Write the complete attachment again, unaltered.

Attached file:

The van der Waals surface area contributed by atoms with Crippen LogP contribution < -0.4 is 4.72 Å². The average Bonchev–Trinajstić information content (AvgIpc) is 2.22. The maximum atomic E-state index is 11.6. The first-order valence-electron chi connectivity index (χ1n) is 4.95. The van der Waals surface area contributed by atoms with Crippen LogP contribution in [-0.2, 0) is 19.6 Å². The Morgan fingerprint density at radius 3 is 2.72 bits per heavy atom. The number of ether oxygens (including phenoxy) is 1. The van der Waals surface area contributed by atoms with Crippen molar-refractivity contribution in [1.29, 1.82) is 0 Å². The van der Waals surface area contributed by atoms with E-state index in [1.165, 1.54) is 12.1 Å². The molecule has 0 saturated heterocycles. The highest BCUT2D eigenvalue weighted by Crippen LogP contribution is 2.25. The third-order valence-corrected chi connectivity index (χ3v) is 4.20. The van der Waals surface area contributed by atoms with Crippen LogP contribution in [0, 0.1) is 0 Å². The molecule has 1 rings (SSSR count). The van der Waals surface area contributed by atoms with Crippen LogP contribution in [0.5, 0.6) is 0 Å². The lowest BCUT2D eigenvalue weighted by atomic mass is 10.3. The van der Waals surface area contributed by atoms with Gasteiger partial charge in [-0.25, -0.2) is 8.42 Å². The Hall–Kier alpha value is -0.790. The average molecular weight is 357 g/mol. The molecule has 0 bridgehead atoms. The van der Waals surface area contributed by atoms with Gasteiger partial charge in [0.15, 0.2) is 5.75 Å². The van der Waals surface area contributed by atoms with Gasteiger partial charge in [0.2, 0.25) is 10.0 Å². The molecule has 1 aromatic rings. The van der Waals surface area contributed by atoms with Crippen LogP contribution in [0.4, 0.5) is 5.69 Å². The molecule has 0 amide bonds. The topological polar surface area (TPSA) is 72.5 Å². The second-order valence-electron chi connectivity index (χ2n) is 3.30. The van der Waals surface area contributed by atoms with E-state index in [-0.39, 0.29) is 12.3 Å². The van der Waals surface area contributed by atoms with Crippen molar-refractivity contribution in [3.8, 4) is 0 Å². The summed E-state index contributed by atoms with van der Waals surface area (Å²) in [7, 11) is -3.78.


The van der Waals surface area contributed by atoms with Crippen LogP contribution < -0.4 is 4.72 Å². The average Bonchev–Trinajstić information content (AvgIpc) is 2.22. The maximum atomic E-state index is 11.6. The first-order valence-electron chi connectivity index (χ1n) is 4.95. The van der Waals surface area contributed by atoms with Crippen LogP contribution in [-0.2, 0) is 19.6 Å². The Morgan fingerprint density at radius 3 is 2.72 bits per heavy atom. The number of ether oxygens (including phenoxy) is 1. The van der Waals surface area contributed by atoms with Crippen molar-refractivity contribution in [1.29, 1.82) is 0 Å². The van der Waals surface area contributed by atoms with E-state index in [1.165, 1.54) is 12.1 Å². The molecule has 0 saturated heterocycles. The highest BCUT2D eigenvalue weighted by Crippen LogP contribution is 2.25. The third-order valence-corrected chi connectivity index (χ3v) is 4.20. The van der Waals surface area contributed by atoms with Crippen LogP contribution in [0, 0.1) is 0 Å². The molecule has 1 rings (SSSR count). The van der Waals surface area contributed by atoms with Crippen LogP contribution in [0.5, 0.6) is 0 Å². The lowest BCUT2D eigenvalue weighted by atomic mass is 10.3. The van der Waals surface area contributed by atoms with Gasteiger partial charge in [-0.25, -0.2) is 8.42 Å². The Hall–Kier alpha value is -0.790. The average molecular weight is 357 g/mol. The molecule has 0 bridgehead atoms. The van der Waals surface area contributed by atoms with Gasteiger partial charge in [0.15, 0.2) is 5.75 Å². The van der Waals surface area contributed by atoms with Gasteiger partial charge in [0.2, 0.25) is 10.0 Å². The molecule has 1 aromatic rings. The van der Waals surface area contributed by atoms with Crippen LogP contribution in [0.4, 0.5) is 5.69 Å². The molecule has 0 amide bonds. The topological polar surface area (TPSA) is 72.5 Å². The second-order valence-electron chi connectivity index (χ2n) is 3.30. The van der Waals surface area contributed by atoms with E-state index in [-0.39, 0.29) is 12.3 Å². The van der Waals surface area contributed by atoms with Crippen molar-refractivity contribution in [3.8, 4) is 0 Å². The summed E-state index contributed by atoms with van der Waals surface area (Å²) in [7, 11) is -3.78.